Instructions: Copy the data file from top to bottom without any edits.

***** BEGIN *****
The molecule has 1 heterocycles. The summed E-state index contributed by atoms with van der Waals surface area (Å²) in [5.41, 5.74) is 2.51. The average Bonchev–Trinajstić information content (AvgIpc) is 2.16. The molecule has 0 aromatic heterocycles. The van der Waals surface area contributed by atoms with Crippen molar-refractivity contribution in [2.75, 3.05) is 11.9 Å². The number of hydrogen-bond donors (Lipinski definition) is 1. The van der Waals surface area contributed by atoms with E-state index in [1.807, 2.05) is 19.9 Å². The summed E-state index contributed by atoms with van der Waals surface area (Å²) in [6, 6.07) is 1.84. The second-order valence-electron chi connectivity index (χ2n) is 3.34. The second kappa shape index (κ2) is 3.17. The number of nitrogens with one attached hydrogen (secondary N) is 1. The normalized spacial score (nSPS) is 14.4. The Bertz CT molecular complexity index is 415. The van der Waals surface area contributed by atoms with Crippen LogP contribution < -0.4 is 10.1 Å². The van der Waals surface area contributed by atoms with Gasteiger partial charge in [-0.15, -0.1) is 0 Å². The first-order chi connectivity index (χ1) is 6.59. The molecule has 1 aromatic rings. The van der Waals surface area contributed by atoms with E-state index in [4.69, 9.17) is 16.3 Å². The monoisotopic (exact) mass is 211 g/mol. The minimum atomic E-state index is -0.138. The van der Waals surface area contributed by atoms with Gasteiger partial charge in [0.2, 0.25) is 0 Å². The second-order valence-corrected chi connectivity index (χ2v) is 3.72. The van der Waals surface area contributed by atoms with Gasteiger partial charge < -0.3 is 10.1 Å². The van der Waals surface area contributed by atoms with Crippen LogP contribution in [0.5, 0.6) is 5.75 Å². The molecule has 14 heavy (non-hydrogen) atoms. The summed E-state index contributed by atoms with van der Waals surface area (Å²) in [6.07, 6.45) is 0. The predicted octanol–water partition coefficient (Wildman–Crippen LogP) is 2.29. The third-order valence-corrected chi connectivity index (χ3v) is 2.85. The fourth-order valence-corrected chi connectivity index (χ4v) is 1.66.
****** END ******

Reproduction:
The molecule has 1 heterocycles. The summed E-state index contributed by atoms with van der Waals surface area (Å²) in [5.41, 5.74) is 2.51. The average Bonchev–Trinajstić information content (AvgIpc) is 2.16. The molecule has 0 aromatic heterocycles. The van der Waals surface area contributed by atoms with Crippen molar-refractivity contribution in [2.75, 3.05) is 11.9 Å². The number of hydrogen-bond donors (Lipinski definition) is 1. The van der Waals surface area contributed by atoms with E-state index in [1.807, 2.05) is 19.9 Å². The summed E-state index contributed by atoms with van der Waals surface area (Å²) in [6, 6.07) is 1.84. The second-order valence-electron chi connectivity index (χ2n) is 3.34. The second kappa shape index (κ2) is 3.17. The number of nitrogens with one attached hydrogen (secondary N) is 1. The normalized spacial score (nSPS) is 14.4. The Bertz CT molecular complexity index is 415. The van der Waals surface area contributed by atoms with Crippen LogP contribution < -0.4 is 10.1 Å². The van der Waals surface area contributed by atoms with Gasteiger partial charge in [-0.15, -0.1) is 0 Å². The first-order chi connectivity index (χ1) is 6.59. The molecule has 1 aromatic rings. The van der Waals surface area contributed by atoms with E-state index in [4.69, 9.17) is 16.3 Å². The monoisotopic (exact) mass is 211 g/mol. The minimum atomic E-state index is -0.138. The van der Waals surface area contributed by atoms with Gasteiger partial charge in [0.2, 0.25) is 0 Å². The second-order valence-corrected chi connectivity index (χ2v) is 3.72. The van der Waals surface area contributed by atoms with Gasteiger partial charge < -0.3 is 10.1 Å². The van der Waals surface area contributed by atoms with Crippen LogP contribution in [0.5, 0.6) is 5.75 Å². The molecule has 14 heavy (non-hydrogen) atoms. The summed E-state index contributed by atoms with van der Waals surface area (Å²) in [6.07, 6.45) is 0. The predicted octanol–water partition coefficient (Wildman–Crippen LogP) is 2.29. The third-order valence-corrected chi connectivity index (χ3v) is 2.85. The fourth-order valence-corrected chi connectivity index (χ4v) is 1.66.